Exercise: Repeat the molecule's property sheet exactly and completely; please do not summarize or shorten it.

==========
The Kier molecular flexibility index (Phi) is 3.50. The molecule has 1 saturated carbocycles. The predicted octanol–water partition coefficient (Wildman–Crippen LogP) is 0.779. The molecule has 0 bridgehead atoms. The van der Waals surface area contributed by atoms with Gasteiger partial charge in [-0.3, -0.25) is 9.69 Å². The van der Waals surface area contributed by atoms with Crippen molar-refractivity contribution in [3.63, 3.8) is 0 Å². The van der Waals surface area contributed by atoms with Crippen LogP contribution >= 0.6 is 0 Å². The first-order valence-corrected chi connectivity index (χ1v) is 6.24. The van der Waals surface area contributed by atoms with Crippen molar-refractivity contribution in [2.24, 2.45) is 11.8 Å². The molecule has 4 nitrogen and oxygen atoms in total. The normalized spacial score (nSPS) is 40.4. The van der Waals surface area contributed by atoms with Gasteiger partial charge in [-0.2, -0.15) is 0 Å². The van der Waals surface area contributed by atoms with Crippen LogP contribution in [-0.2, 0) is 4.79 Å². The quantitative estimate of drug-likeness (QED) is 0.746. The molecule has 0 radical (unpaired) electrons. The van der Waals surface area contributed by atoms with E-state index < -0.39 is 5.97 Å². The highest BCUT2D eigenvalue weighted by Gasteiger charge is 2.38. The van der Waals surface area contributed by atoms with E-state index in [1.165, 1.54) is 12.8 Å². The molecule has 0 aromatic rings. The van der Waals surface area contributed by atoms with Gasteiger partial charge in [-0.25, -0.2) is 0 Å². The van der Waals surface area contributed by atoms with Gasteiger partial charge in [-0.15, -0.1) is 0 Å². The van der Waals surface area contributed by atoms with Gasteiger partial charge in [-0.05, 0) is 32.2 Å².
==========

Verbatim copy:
The Kier molecular flexibility index (Phi) is 3.50. The molecule has 1 saturated carbocycles. The predicted octanol–water partition coefficient (Wildman–Crippen LogP) is 0.779. The molecule has 0 bridgehead atoms. The van der Waals surface area contributed by atoms with Gasteiger partial charge in [-0.3, -0.25) is 9.69 Å². The van der Waals surface area contributed by atoms with Crippen molar-refractivity contribution in [3.63, 3.8) is 0 Å². The van der Waals surface area contributed by atoms with Crippen LogP contribution >= 0.6 is 0 Å². The first-order valence-corrected chi connectivity index (χ1v) is 6.24. The van der Waals surface area contributed by atoms with Crippen molar-refractivity contribution in [2.24, 2.45) is 11.8 Å². The molecule has 4 nitrogen and oxygen atoms in total. The normalized spacial score (nSPS) is 40.4. The van der Waals surface area contributed by atoms with Gasteiger partial charge in [-0.2, -0.15) is 0 Å². The van der Waals surface area contributed by atoms with Crippen LogP contribution in [-0.2, 0) is 4.79 Å². The quantitative estimate of drug-likeness (QED) is 0.746. The molecule has 0 radical (unpaired) electrons. The van der Waals surface area contributed by atoms with E-state index < -0.39 is 5.97 Å². The highest BCUT2D eigenvalue weighted by Gasteiger charge is 2.38. The van der Waals surface area contributed by atoms with E-state index in [1.165, 1.54) is 12.8 Å². The molecule has 0 aromatic rings. The van der Waals surface area contributed by atoms with Gasteiger partial charge in [-0.25, -0.2) is 0 Å². The van der Waals surface area contributed by atoms with Gasteiger partial charge in [-0.15, -0.1) is 0 Å². The van der Waals surface area contributed by atoms with Gasteiger partial charge in [-0.05, 0) is 32.2 Å².